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Aedes (Stegomyia) albopictus (Skuse): A Potential Vector of Zika Virus in Singapore

  • Pei-Sze Jeslyn Wong,

    Affiliation Environmental Health Institute, National Environment Agency, Singapore, Singapore

  • Mei-zhi Irene Li,

    Affiliation Environmental Health Institute, National Environment Agency, Singapore, Singapore

  • Chee-Seng Chong,

    Affiliation Environmental Health Institute, National Environment Agency, Singapore, Singapore

  • Lee-Ching Ng,

    Affiliations Environmental Health Institute, National Environment Agency, Singapore, Singapore, School of Biological Sciences, Nanyang Technological University, Singapore, Singapore

  • Cheong-Huat Tan

    Affiliation Environmental Health Institute, National Environment Agency, Singapore, Singapore



Zika virus (ZIKV) is a little known arbovirus until it caused a major outbreak in the Pacific Island of Yap in 2007. Although the virus has a wide geographic distribution, most of the known vectors are sylvatic Aedes mosquitoes from Africa where the virus was first isolated. Presently, Ae. aegypti is the only known vector to transmit the virus outside the African continent, though Ae. albopictus has long been a suspected vector. Currently, Ae. albopictus has been shown capable of transmitting more than 20 arboviruses and its notoriety as an important vector came to light during the recent chikungunya pandemic. The vulnerability of Singapore to emerging infectious arboviruses has stimulated our interest to determine the competence of local Ae. albopictus to transmit ZIKV.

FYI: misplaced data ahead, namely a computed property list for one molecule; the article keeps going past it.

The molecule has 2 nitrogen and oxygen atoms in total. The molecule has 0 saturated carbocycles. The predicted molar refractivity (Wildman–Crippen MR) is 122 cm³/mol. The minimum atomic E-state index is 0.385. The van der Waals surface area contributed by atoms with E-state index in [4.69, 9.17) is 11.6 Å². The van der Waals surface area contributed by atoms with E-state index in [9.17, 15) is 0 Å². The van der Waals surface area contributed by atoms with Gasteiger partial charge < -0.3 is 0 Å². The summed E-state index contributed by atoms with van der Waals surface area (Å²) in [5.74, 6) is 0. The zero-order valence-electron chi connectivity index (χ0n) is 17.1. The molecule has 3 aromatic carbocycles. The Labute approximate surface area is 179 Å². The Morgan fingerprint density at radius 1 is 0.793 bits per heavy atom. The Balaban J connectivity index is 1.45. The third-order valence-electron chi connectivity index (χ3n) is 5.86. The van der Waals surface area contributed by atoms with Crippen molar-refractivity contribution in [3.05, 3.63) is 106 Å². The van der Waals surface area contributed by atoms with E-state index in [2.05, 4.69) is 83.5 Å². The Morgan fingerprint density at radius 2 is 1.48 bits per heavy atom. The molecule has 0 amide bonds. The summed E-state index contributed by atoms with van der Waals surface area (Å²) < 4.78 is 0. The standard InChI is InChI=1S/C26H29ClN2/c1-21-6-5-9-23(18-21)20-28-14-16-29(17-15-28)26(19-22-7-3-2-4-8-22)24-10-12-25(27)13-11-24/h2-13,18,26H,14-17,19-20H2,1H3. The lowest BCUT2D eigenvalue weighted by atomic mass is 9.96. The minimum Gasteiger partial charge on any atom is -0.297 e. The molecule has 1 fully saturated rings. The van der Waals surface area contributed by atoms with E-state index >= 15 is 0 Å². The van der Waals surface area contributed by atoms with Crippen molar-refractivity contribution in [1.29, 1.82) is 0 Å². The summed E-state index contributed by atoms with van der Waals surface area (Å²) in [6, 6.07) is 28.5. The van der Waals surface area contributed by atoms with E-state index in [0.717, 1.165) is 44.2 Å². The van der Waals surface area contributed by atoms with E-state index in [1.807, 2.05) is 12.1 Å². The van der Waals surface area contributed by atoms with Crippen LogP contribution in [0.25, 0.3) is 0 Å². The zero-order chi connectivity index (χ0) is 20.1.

Methodology/Principal Findings

To determine the competence of Ae. albopictus to ZIKV, we orally infected local mosquito strains to a Ugandan strain virus. Fully engorged mosquitoes were maintained in an environmental chamber set at 29°C and 80–85%RH. Twelve mosquitoes were then sampled daily from day one to seven and on day 10 and 14 post infection (pi). Zika virus titre in the midgut and salivary glands of each mosquito were determined using tissue culture infectious dose50 assay, while transmissibility of the virus was determined by detecting viral antigen in the mosquito saliva by qRT-PCR. High dissemination and transmission rate of ZIKV were observed. By day 7-pi, all mosquitoes have disseminated infection and 73% of these mosquitoes have ZIKV in their saliva. By day 10-pi, all mosquitoes were potentially infectious.


The study highlighted the potential of Ae. albopictus to transmit ZIKV and the possibility that the virus could be established locally. Nonetheless, the threat of ZIKV can be mitigated by existing dengue and chikungunya control program being implemented in Singapore.

Author Summary